Feeds:
Posts
Comments

Posts Tagged ‘indigenous’

WA’s peak parent group has slammed a plan to test pre-primary students next year as a waste of money, saying it’s “ridiculous” to assess children as young as four.

As part of its strategy to improve literacy and numeracy across WA, the Education Department will start to roll out the 30-minute assessments in the first term in public schools. The Sunday Times can reveal some of the sample questions likely to be used in the so-called “on entry assessments”, which are aimed at picking up early problems.

Pre-primary students in public schools will be asked to: Speak about a certain topic, such as friends or favourite games, for two to three minutes. Estimate how many teddy bears are in a cup. Put objects, from smallest to tallest, in order. Count backwards. Match dots with a number on a page.

WA Council of State School Organisations president Rob Fry attacked the $2 million plan, saying he expected parents to be angered by the “ineffective” results.

“I just find this truly remarkable when you’re dealing with children of such a young age,” he said.

“If you get an exceptionally shy child, you’re asking a four-year-old to talk on a subject for two minutes and some of them won’t want to say anything at that age. Does that mean they’ve got a literacy problem? No, they might be shy.

“It’s ineffective and you are going to get such diverse responses between a child coming from an indigenous community to a child living in a Perth suburb with a highly socially active family.”

School Support Programs executive director David Axworthy said the Education Department based its tests on the Victorian model because it was the “best tool to meet the needs of WA children”. It would also enable shared resources between the states.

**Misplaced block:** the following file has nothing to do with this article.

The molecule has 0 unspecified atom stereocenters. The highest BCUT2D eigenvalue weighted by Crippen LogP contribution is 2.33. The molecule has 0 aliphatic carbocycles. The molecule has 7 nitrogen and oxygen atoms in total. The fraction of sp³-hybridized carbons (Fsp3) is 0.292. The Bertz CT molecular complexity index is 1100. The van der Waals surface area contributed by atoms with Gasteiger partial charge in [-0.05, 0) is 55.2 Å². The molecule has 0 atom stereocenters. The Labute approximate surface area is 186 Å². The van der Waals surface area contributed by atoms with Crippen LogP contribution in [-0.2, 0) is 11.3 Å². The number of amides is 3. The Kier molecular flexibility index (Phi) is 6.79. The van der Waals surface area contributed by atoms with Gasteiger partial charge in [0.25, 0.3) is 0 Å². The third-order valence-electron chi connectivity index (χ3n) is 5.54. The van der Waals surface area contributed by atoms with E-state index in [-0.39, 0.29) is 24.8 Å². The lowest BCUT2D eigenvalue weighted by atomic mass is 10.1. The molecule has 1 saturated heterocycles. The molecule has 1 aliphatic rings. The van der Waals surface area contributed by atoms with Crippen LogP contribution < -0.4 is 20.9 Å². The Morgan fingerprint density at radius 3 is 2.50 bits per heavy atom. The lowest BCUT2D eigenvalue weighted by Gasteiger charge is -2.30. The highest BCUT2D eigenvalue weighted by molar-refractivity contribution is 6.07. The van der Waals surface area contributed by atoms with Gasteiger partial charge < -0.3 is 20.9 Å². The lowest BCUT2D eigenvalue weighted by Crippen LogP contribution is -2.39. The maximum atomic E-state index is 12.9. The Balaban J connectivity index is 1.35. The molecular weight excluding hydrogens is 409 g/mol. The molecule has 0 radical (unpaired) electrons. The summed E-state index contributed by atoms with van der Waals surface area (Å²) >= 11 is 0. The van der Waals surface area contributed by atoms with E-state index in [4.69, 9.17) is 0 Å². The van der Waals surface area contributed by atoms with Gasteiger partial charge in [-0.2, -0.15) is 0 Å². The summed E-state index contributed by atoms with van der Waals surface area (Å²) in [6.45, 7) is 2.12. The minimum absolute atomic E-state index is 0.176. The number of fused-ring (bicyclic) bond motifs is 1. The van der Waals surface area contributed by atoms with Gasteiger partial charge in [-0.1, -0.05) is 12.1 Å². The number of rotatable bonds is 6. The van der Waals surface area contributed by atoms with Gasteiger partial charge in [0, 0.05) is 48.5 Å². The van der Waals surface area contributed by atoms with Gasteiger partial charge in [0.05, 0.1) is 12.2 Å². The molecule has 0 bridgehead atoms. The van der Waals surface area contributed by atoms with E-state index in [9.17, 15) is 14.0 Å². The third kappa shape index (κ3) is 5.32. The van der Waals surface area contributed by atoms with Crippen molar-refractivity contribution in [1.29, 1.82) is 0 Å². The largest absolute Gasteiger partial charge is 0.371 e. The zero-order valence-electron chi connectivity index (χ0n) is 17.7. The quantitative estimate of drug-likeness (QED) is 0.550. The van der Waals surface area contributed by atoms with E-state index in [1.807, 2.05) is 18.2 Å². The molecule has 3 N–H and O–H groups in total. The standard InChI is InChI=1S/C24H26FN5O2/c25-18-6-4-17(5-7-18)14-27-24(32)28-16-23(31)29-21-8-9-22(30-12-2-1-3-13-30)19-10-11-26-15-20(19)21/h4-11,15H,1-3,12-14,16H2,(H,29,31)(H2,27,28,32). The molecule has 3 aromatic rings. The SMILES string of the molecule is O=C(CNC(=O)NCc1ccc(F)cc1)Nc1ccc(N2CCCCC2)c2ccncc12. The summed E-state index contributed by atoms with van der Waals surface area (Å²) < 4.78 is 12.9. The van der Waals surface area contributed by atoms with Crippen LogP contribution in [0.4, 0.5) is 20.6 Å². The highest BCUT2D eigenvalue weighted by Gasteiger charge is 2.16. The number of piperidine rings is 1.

“It will leave WA well placed for the introduction of the national curriculum when it is produced in 2011,” he said.

WA Primary Principals Association president Steve Breen supported the plan because it would allow teachers to set benchmarks and adapt their programs to suit children’s needs.

Education Minister Liz Constable said children at risk of falling behind would be identified earlier, allowing urgent action to be taken.

Under the plan, students in 50 schools will be tested in term one before all public schools will have access to the assessments in the final term. From 2011, each pre-primary student will be tested at the start of the year.

Source  :  www.news.com.au

Advertisements

Read Full Post »

A vibrant foreshore entertainment district, an indigenous cultural centre, cheap inner-city housing for students, voting at 16 and gay marriage are some ideas for improving Perth that Australia’s 2008 youth ambassador to the United Nations will take to today’s C2030 Summit.
 
One of many speakers at the summit, Elizabeth Shaw, 25, said a bold plan to bring the river to the city should be at the top of the State Government’s to-do list. perth city development 
 
Ms Shaw, of Claremont, is on the City of Perth youth advisory council.
 
She said it was time Perth realised its potential. “We need to stop talking about things like connecting the city to the river and just do them,” she said.